If you were asked to transfer money, tell us exactly what you were asked to do. :

    Please provide full details of any bank accounts you were asked to pay your money to, including sort code, account number and account name. :

    Upload any documents you have received from the firm :

    Your details :

    Your details

    Your name : philip baker

    17:47 on 13 March 2018

  • Tim Blaxter: 


    4.3 says it all...Aviva can all this a 'return of capital' and only pay out par

    17:56 on 13 March 2018

  • Andrew Finbar via mobile

    I agree this is clearly a scam. If the EU and for that matter the USA see how retail investors can be treated without any protection from governing bodies post brexit then we are going to have a very short lever of leverage indeed when it comes to allowing any British financial institution any form of unfettered access to their markets. I am a great believer in Karma. What comes around goes around.

    17:59 on 13 March 2018

  • William Phillips: 

    The court's perverse judgement in the Lloyds ECN affair evidently emboldened Aviva. Terrible PR, though.

    Nice bit of discreet knuckle-rapping by Ecclesiastical.

    Get behind Taber. If anyone can win this fight, he can.

    18:10 on 13 March 2018

  • Garth Nicholson: 

    If the Lloyds ECN case is anything to go by Aviva Pref holders are fighting a losing battle. When it gets to Court the learned Judges and the Golden Circle Lawyers will dance round the niceties of some spelling in the prospectus and Aviva will win the day. 'Drafting Infelicity' was the phrase invention used in the Lloyds case.They are following exactly the path of the Lloyds ECN case, starting by devaluing the shares by their announcement and the FCA will look on from the sidelines and do nothing. I don't hold AV.A but I hold many other pref shares that this will reflect badly on. I do hold AV. ordinaries and as such would vote against the motion as I do not believe that Aviva being allowed to get away with this does anything for their reputation nor the even more important reputation of British Law.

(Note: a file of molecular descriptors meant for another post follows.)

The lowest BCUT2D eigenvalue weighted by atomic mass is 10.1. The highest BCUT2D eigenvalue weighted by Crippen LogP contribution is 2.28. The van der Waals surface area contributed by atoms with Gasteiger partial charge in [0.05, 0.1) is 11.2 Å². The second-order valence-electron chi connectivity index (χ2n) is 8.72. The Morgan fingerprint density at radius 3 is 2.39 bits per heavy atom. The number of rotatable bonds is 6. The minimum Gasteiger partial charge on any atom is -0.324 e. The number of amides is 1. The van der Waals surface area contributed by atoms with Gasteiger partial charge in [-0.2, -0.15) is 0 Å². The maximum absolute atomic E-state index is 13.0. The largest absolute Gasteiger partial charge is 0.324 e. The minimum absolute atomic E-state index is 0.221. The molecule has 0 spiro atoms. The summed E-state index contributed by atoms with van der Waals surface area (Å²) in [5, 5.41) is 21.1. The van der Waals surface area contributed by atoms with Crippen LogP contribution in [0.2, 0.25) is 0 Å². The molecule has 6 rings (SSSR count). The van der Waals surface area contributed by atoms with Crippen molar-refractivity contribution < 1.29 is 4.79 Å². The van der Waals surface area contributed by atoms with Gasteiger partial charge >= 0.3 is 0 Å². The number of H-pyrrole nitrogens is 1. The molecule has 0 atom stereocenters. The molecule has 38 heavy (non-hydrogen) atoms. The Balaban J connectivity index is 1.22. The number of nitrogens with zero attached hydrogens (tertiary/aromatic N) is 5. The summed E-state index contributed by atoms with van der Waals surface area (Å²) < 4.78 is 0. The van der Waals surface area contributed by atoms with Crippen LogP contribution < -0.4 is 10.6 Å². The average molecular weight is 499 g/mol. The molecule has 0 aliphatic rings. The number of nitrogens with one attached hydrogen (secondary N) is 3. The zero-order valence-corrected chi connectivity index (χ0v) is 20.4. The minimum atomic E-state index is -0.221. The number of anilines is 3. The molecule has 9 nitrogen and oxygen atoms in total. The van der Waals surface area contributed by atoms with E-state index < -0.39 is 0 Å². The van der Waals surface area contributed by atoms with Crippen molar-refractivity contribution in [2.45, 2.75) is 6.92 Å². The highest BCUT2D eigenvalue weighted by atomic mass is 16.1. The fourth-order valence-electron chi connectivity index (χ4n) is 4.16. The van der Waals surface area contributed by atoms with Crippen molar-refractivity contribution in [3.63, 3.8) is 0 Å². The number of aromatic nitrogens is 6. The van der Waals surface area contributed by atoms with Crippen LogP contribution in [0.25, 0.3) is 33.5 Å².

Make sure all holders vote at the meeting that will be called.

    18:12 on 13 March 2018

  • philip baker: 

    If we do not stand we will fall.

    If these preference shares go, few others will be worth holding at above par as at any moment they could be cancelled. For par plus interest.

    Had these shares been trading at 50pence in the £1 would Aviva have made the same statement or would they have quietly bought them in the market and cancelled them?


    18:19 on 13 March 2018

  • Garth Nicholson: 

    I realise that this will make no difference to the outcome but anyone who understands investments will know that preference shares do not pay interest, they pay a dividend. Strangely the term is used incorrectly by Aviva themselves, who also don't understand the difference in terminology. Let's hope the Golden Circle lawyers don't manage to somehow turn this infelicity against the holders.

    18:42 on 13 March 2018

  • bar chid: 

    I am not a holder of these prefs, but I am a policyholder of Aviva & I take the simplistic view that if they wriggle out of a prospectus as they are trying to do, how reliable can I believe my policy may be in the event of a claim ?

    Upon renewal it will be with a different company, more expensive or not.

    Insurance is a trust business, perhaps Aviva do not believe that anymore ?

    19:03 on 13 March 2018

  • Frank 1: 

    Completely agree bar chid, have a house policy with them too, which now doubt its value. If Aviva are serious about the tax and regulatory capital issue then they should work with the regulator, heaven forbid that useless lot, to create something these prefs can be rolled into that will satisfy those points and maintain the same yield for holders

    20:29 on 13 March 2018

  • Frank 1: 

    From past experience, I strongly suggest all holders register themselves with Mr Taber, as his efforts for the small guy are beyound reproach

    20:36 on 13 March 2018

  • Paul Nash 2: 

    Indeed bar chid. Why would anyone trust a company that scams its own members? One more company, along with Lloyds for my "avoid" list I think.

    I don't think I am affected, but might be if I hold any funds that holds Aviva preference shares. I wonder if any Aviva funds hold them? Probably not, no doubt given advanced warning of this.